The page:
A model to advance nursing science in trauma practice and injury outcomes research
Article first published online: 24 JUN 2011
© 2011 Blackwell Publishing Ltd
Journal of Advanced Nursing
Volume 67, Issue 12, pages 2741–2753, December 2011
How to Cite
Richmond, T. S. and Aitken, L. M. (2011), A model to advance nursing science in trauma practice and injury outcomes research. Journal of Advanced Nursing, 67: 2741–2753. doi: 10.1111/j.1365-2648.2011.05749.x
- Issue published online: 20 NOV 2011
- Article first published online: 24 JUN 2011
- Accepted for publication 26 April 2011
- conceptual model;
- health outcomes;
- injury outcomes;
- Trauma Outcomes Model;
- trauma nursing
richmond t.s. & aitken l.m. (2011) A model to advance nursing science in trauma practice and injury outcomes research. Journal of Advanced Nursing67(12), 2741–2753.
Aims. This discussion paper reports development of a model to advance nursing science and practice in trauma care based on an analysis of the literature and expert opinion.
Background. The continuum of clinical care provided to trauma patients extends from the time of injury through to long-term recovery and final outcomes. Nurses bring a unique expertise to meet the complex physical and psychosocial needs of trauma patients and their families to influence outcomes across this entire continuum.
Data sources. Literature was obtained by searching CINAHL, PubMed and OvidMedline databases for 1990–2010. Search terms included trauma, nursing, scope of practice and role, with results restricted to those published in English. Manual searches of relevant journals and websites were undertaken.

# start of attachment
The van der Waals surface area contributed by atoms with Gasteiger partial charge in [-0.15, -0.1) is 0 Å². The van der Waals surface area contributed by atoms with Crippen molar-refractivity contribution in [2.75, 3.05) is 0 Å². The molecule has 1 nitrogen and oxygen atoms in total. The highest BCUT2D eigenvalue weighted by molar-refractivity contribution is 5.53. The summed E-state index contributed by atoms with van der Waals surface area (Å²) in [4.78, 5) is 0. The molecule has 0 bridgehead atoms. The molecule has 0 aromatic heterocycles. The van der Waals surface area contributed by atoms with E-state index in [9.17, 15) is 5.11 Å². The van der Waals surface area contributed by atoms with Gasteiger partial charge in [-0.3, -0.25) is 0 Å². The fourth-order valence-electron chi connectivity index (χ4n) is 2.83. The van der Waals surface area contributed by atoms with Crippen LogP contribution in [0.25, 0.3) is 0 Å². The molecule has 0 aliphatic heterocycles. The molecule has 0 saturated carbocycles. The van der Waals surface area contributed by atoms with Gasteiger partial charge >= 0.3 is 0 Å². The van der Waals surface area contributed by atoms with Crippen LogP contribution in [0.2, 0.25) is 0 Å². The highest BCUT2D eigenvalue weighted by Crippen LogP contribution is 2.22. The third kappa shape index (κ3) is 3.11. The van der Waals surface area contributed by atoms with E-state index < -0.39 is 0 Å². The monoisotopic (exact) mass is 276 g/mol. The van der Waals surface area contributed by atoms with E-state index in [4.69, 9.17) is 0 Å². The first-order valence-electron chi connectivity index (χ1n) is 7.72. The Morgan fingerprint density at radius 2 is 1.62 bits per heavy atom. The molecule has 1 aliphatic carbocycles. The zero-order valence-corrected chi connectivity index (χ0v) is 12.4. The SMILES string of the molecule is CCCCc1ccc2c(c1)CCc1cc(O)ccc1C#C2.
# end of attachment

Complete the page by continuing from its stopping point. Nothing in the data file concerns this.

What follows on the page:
Discussion. Core concepts in this trauma outcomes model include environment, person/family, structured care settings, long-term outcomes and nursing interventions. The relationships between each of these concepts extend across all phases of care. Intermediate outcomes are achieved in each phase of care and influence and have congruence with long-term outcomes.
Implications for policy and practice. This model is intended to provide a framework to assist trauma nurses and researchers to consider the injured person in the context of the social, economic, cultural and physical environment from which they come and the long-term goals that each person has during recovery. The entire model requires testing in research and assessment of its practical contribution to practice.
Conclusion. Planning and integrating care across the trauma continuum and recognition of the role of the injured person’s background, family and resources will lead to improved long-term outcomes.